“Hang a lantern aloft in the belfry arch of the North Church tower as a signal light…” The Old North Church might be best memorialized in Henry Wadsworth Longfellow’s poem Paul Revere’s Ride, but the house of worship had paid an integral role in Boston history for decades before it become a beacon of the American Revolution.
The Episcopal church sits in today’s Italian North End Neighborhood as one of the stops on Boston’s famed Freedom Trail. Built in 1723, itd design takes inspiration from the works of British architect Christopher Wren, who’d rebuilt dozens of buildings—including 52 churches—after the Great Fire of London. First known as Christ Church, the North Church may have simply continued to stand as a house of worship if it weren’t for the events of April 18, 1775. On that legendary evening, Sons of Liberty member Paul Revere asked his friends, Robert Newman, the sexton of the church, and vestryman Captain John Pulling Jr., to hang a signal for him in the belfry window for just 60 seconds: one lantern if the British army snuck through Boston by land, two if they came across the Charles River to Cambridge. Newman and Pulling’s task was a dangerous one as most of the church congregation remained loyal to the British king. The lanterns acted as warnings to other patriots in case Revere was prevented from leaving town. Revere was able to get to Charlestown, narrowly escaping an enemy warship in the harbor, and borrowed a horse to ride through nearby towns to warn others the Red Coats were coming to seize ammunitions hidden in Concord. Thanks to Revere’s actions and those of the church men and 30 other riders that night, the citizens of Lexington were armed and ready when 700 British troops arrived the next morning.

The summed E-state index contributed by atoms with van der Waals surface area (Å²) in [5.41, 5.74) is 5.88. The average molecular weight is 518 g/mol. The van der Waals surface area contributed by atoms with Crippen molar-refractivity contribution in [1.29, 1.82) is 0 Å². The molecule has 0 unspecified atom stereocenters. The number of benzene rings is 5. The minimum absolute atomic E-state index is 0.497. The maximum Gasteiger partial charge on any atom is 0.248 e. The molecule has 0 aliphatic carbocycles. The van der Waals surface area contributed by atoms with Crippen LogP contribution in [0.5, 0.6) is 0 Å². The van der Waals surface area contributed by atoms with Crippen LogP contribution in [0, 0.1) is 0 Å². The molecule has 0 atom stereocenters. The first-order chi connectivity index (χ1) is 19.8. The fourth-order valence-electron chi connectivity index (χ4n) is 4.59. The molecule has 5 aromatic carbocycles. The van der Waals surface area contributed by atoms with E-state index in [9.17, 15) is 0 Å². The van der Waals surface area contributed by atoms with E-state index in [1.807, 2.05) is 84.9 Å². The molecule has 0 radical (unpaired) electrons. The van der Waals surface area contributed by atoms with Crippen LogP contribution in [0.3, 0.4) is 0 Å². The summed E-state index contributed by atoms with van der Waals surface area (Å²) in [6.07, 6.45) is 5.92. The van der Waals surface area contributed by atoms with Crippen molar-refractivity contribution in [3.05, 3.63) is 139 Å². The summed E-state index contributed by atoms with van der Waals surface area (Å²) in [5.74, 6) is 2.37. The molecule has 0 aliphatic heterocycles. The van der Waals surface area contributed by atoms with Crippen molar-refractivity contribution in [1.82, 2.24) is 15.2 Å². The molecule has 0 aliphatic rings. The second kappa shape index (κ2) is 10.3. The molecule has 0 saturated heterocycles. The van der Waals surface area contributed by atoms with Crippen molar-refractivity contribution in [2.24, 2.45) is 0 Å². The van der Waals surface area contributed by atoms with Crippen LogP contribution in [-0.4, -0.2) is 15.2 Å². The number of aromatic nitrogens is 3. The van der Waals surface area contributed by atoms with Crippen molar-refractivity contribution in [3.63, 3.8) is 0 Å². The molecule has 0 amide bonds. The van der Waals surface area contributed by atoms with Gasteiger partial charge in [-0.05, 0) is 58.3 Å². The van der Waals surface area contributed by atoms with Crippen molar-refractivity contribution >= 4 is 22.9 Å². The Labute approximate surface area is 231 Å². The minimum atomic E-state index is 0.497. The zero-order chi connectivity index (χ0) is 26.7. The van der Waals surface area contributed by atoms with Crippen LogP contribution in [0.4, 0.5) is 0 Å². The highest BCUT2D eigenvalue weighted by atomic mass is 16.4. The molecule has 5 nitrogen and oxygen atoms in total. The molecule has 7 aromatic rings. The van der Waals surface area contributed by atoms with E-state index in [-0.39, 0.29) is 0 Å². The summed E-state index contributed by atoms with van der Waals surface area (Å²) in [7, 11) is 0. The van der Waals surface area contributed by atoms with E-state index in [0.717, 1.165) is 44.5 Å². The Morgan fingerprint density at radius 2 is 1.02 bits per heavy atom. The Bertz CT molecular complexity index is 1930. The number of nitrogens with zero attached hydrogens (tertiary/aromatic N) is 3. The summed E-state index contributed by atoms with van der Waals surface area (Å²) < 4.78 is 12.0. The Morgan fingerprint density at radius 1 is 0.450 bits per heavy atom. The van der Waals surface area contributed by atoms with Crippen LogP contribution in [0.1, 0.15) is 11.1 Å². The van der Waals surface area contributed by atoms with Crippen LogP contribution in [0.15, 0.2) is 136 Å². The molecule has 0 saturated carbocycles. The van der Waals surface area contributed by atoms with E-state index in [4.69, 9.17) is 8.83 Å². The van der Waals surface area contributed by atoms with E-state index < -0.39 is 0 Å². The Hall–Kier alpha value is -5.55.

Visitors to the Old North Church today can hear the gentle tones of the church’s 8 historic bells—dating to 1745, and can also explore—with a guide—the crypt, resting place for more than a thousand colonial era Bostonians.
The Old North Church, which stands just around the corner from the house Revere lived in at the time of the ride, continues today as a religious establishment and reminder of the power of a group of like minded individuals to advocate for their beliefs.